blog banner

blog banner

Sunday, June 25, 2017

Converting my Triple Norco Nitro/Charger to 1x

I originally bought a 2012 Norco Nitro 9.3...

... but after a warranty frame replacement it turned into a Nitro9.3 with Charger components.

It came with a triple chainring (44/32/22) and a pretty standard 10 speed MTB cassette (12-36).

After an emergency repair last year that temporarily turned it into a single speed, I realized that I don't need all those gears.  With the 1x trend I figured it was time to make the plunge.

Nothing was wrong with my bike, so I made the decision to do it in place.

What is 1x?

A single chainring in the front, instead of a triple or double - and no front shifter or derailleur.  Basically your rear derailleur does all your gear changes.

Rear Cassette 

First thing you need is a big range cluster on the rear cassette.

You can take your existing cassette and mess around with it - add a big bail-out ring, drop some, etc.  But if you're like me, you're probably overdue for a new cassette anyway... so I went and bought a new Sunrace MX3 10 Speed Cassette.


This took my rear cassette from 12-36 to 11-42, with reasonable jumps across the whole range.

Front Crankset

Here there are a lot of options.  The "cheap and cheerful" option is to replace your big ring with a bash guard and dump your small ring... leaving just the middle.

There are all kinds of problems here, though.  Without a chain guide in place of the front derailleur, you will probably dump your chain.  You can get a different ring that has alternating teeth - but once you buy that and the bashguard, you're talking some good dough already.

I decided my old crankset was probably not worth saving, so I just replaced the whole thing with the  Race Face Ride Single Speed Crankset.

I found it online for $99USD, and it included an appropriately sized bashguard!  The teeth alternate to keep it firmly where it is meant to be.

Oh and it came with a new bottom bracket!  What a deal.

It's 32T - I don't know if it came in any other configurations, but that was perfect for me since it matched my existing middle ring.

Rear Derailleur and Chain Guide

There are people who say you need a special "clutch" mechanism on your rear derailleur.

There are other people who suggest you need a Chain Guide.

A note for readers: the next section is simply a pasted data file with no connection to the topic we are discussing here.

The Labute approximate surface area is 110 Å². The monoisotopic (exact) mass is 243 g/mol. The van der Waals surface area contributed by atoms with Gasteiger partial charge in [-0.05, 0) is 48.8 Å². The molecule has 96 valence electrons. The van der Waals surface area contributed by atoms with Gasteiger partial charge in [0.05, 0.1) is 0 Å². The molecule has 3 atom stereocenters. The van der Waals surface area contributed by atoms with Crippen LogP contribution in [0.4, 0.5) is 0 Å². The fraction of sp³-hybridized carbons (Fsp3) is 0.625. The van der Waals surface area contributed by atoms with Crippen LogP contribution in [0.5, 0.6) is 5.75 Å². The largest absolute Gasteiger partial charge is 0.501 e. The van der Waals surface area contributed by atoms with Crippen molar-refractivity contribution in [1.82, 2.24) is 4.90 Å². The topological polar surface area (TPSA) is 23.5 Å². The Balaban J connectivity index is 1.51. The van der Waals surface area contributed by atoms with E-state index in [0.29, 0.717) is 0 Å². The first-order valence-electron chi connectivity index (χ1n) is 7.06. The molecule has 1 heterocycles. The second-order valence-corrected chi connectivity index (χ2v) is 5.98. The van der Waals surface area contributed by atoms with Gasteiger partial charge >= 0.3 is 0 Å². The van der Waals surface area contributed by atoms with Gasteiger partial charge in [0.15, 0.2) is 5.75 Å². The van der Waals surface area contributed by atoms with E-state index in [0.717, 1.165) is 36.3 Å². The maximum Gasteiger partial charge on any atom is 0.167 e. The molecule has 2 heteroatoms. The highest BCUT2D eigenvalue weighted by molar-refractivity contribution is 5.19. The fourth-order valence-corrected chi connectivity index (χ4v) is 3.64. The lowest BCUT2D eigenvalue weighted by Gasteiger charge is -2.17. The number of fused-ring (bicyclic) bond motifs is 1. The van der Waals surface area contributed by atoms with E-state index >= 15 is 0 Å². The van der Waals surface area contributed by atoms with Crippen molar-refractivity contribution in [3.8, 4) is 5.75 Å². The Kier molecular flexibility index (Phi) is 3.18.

These are both to keep the chain from popping off your front ring.  So far I haven't had any problems, largely on the strength of the alternating teeth on the front ring.  If I start having trouble I'll address it, but I bounced off a lot of stuff without a drop yesterday.

Front Shifter and Front Derailleur


It was a little weird not having it... I kept trying to use it instinctively!  That will change soon enough.

First Impressions

I love it.  MTB'ing throws a lot at you, and there are always those times you find the hill steeper than you thought too late and you're in the wrong front ring... no longer.  It's just a lot simpler.  Less things to go wrong.  Probably not massively lighter, but lighter.

One thing I hadn't even thought about is CLEARANCE!  I have more of it!  I'm on a 29-er so I already had a lot, but there is one log I was putting a lot of chainring marks in... this first ride, cleared it!  Yay.  And if I didn't, the bashguard is there to take the brunt, rather than bending teeth.

The jumps between gears were not noticeably larger than before.  For the road they probably would be - I like to find a pretty specific cadence and stick to it.  But MTB it's always pretty dynamic anyway.

Old largest ratio was 3.67:1, new is 2.91:1 - so my top speed should take a hit if I'm ever on roads, which really isn't the priority for this bike. Or my cadence will have to be more hamster-wheel-like.

Old smallest ratio was 0.61:1, new is 0.76:1 - a pretty modest loss of lowest gearing.  We went up some steep stuff, and it was fine.

Total Cost

$168USD+tax+shipping.  Pretty modest.  Being in Canada the exchange rate stings a bit, but still very reasonable.

No comments: